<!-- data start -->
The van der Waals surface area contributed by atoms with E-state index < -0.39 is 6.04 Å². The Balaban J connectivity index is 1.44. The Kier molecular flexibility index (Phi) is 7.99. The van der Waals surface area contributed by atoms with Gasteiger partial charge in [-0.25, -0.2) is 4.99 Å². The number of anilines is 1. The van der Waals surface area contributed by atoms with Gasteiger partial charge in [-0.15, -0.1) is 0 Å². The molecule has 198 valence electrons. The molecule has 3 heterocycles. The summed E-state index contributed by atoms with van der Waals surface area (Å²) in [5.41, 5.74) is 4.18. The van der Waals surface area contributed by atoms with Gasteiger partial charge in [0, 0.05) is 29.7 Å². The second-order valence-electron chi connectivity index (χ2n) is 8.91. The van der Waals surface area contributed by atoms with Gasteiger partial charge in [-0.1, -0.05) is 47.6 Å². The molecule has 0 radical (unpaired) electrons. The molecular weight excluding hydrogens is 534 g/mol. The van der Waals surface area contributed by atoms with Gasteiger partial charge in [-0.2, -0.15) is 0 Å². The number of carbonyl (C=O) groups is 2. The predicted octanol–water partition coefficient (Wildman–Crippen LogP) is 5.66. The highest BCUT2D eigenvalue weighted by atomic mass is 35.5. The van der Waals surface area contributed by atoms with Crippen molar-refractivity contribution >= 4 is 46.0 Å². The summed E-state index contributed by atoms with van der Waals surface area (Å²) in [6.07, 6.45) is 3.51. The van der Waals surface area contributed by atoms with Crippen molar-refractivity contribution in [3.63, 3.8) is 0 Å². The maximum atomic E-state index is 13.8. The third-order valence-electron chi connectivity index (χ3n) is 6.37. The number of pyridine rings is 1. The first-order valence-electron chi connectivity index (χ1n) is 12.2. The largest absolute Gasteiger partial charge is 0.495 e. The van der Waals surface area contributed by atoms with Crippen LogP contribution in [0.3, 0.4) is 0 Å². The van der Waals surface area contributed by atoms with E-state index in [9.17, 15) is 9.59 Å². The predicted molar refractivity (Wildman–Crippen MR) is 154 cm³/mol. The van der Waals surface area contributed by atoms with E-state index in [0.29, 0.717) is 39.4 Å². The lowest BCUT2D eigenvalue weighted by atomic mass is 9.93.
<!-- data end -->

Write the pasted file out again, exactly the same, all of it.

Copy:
The van der Waals surface area contributed by atoms with E-state index < -0.39 is 6.04 Å². The Balaban J connectivity index is 1.44. The Kier molecular flexibility index (Phi) is 7.99. The van der Waals surface area contributed by atoms with Gasteiger partial charge in [-0.25, -0.2) is 4.99 Å². The number of anilines is 1. The van der Waals surface area contributed by atoms with Gasteiger partial charge in [-0.15, -0.1) is 0 Å². The molecule has 198 valence electrons. The molecule has 3 heterocycles. The summed E-state index contributed by atoms with van der Waals surface area (Å²) in [5.41, 5.74) is 4.18. The van der Waals surface area contributed by atoms with Gasteiger partial charge in [0, 0.05) is 29.7 Å². The second-order valence-electron chi connectivity index (χ2n) is 8.91. The van der Waals surface area contributed by atoms with Gasteiger partial charge in [-0.1, -0.05) is 47.6 Å². The molecule has 0 radical (unpaired) electrons. The molecular weight excluding hydrogens is 534 g/mol. The van der Waals surface area contributed by atoms with Gasteiger partial charge in [-0.2, -0.15) is 0 Å². The number of carbonyl (C=O) groups is 2. The predicted octanol–water partition coefficient (Wildman–Crippen LogP) is 5.66. The highest BCUT2D eigenvalue weighted by atomic mass is 35.5. The van der Waals surface area contributed by atoms with Crippen molar-refractivity contribution >= 4 is 46.0 Å². The summed E-state index contributed by atoms with van der Waals surface area (Å²) in [6.07, 6.45) is 3.51. The van der Waals surface area contributed by atoms with Crippen molar-refractivity contribution in [3.63, 3.8) is 0 Å². The maximum atomic E-state index is 13.8. The third-order valence-electron chi connectivity index (χ3n) is 6.37. The number of pyridine rings is 1. The first-order valence-electron chi connectivity index (χ1n) is 12.2. The largest absolute Gasteiger partial charge is 0.495 e. The van der Waals surface area contributed by atoms with Crippen LogP contribution in [0.3, 0.4) is 0 Å². The van der Waals surface area contributed by atoms with E-state index in [9.17, 15) is 9.59 Å². The predicted molar refractivity (Wildman–Crippen MR) is 154 cm³/mol. The van der Waals surface area contributed by atoms with E-state index in [0.29, 0.717) is 39.4 Å². The lowest BCUT2D eigenvalue weighted by atomic mass is 9.93.